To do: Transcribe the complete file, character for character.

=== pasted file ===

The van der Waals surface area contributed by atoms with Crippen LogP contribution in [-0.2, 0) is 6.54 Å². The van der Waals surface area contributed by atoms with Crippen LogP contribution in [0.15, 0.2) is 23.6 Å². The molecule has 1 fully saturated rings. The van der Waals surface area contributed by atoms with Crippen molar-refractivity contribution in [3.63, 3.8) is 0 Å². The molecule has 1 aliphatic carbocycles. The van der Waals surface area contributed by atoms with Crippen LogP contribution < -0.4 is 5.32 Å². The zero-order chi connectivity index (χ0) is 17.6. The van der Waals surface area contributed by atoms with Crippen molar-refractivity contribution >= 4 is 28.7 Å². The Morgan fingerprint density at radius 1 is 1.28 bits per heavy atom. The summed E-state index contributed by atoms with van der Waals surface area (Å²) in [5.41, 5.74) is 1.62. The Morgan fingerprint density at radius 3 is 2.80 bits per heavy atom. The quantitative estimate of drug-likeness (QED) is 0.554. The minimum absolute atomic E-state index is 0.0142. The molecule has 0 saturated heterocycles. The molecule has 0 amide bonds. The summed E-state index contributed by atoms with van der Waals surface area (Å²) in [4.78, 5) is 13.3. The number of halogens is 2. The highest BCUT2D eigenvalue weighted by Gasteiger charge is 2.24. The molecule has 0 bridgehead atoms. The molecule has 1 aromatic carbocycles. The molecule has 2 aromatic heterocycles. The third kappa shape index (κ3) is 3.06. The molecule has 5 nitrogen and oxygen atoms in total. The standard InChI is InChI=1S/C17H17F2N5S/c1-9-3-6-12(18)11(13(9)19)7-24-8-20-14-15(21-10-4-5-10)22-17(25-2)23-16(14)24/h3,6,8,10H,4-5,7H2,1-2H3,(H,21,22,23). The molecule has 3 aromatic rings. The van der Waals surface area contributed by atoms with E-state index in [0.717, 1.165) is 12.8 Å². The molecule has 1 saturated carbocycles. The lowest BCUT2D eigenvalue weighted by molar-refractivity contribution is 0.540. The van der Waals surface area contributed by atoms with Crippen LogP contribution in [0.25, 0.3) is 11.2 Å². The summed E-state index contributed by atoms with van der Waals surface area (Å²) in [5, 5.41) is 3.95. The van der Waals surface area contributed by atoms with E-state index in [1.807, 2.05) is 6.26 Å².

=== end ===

The van der Waals surface area contributed by atoms with Crippen LogP contribution in [-0.2, 0) is 6.54 Å². The van der Waals surface area contributed by atoms with Crippen LogP contribution in [0.15, 0.2) is 23.6 Å². The molecule has 1 fully saturated rings. The van der Waals surface area contributed by atoms with Crippen molar-refractivity contribution in [3.63, 3.8) is 0 Å². The molecule has 1 aliphatic carbocycles. The van der Waals surface area contributed by atoms with Crippen LogP contribution < -0.4 is 5.32 Å². The zero-order chi connectivity index (χ0) is 17.6. The van der Waals surface area contributed by atoms with Crippen molar-refractivity contribution >= 4 is 28.7 Å². The Morgan fingerprint density at radius 1 is 1.28 bits per heavy atom. The summed E-state index contributed by atoms with van der Waals surface area (Å²) in [5.41, 5.74) is 1.62. The Morgan fingerprint density at radius 3 is 2.80 bits per heavy atom. The quantitative estimate of drug-likeness (QED) is 0.554. The minimum absolute atomic E-state index is 0.0142. The molecule has 0 saturated heterocycles. The molecule has 0 amide bonds. The summed E-state index contributed by atoms with van der Waals surface area (Å²) in [4.78, 5) is 13.3. The number of halogens is 2. The highest BCUT2D eigenvalue weighted by Gasteiger charge is 2.24. The molecule has 0 bridgehead atoms. The molecule has 1 aromatic carbocycles. The molecule has 2 aromatic heterocycles. The third kappa shape index (κ3) is 3.06. The molecule has 5 nitrogen and oxygen atoms in total. The standard InChI is InChI=1S/C17H17F2N5S/c1-9-3-6-12(18)11(13(9)19)7-24-8-20-14-15(21-10-4-5-10)22-17(25-2)23-16(14)24/h3,6,8,10H,4-5,7H2,1-2H3,(H,21,22,23). The molecule has 3 aromatic rings. The van der Waals surface area contributed by atoms with E-state index in [0.717, 1.165) is 12.8 Å². The molecule has 1 saturated carbocycles. The lowest BCUT2D eigenvalue weighted by molar-refractivity contribution is 0.540. The van der Waals surface area contributed by atoms with Crippen LogP contribution in [0.25, 0.3) is 11.2 Å². The summed E-state index contributed by atoms with van der Waals surface area (Å²) in [5, 5.41) is 3.95. The van der Waals surface area contributed by atoms with E-state index in [1.807, 2.05) is 6.26 Å².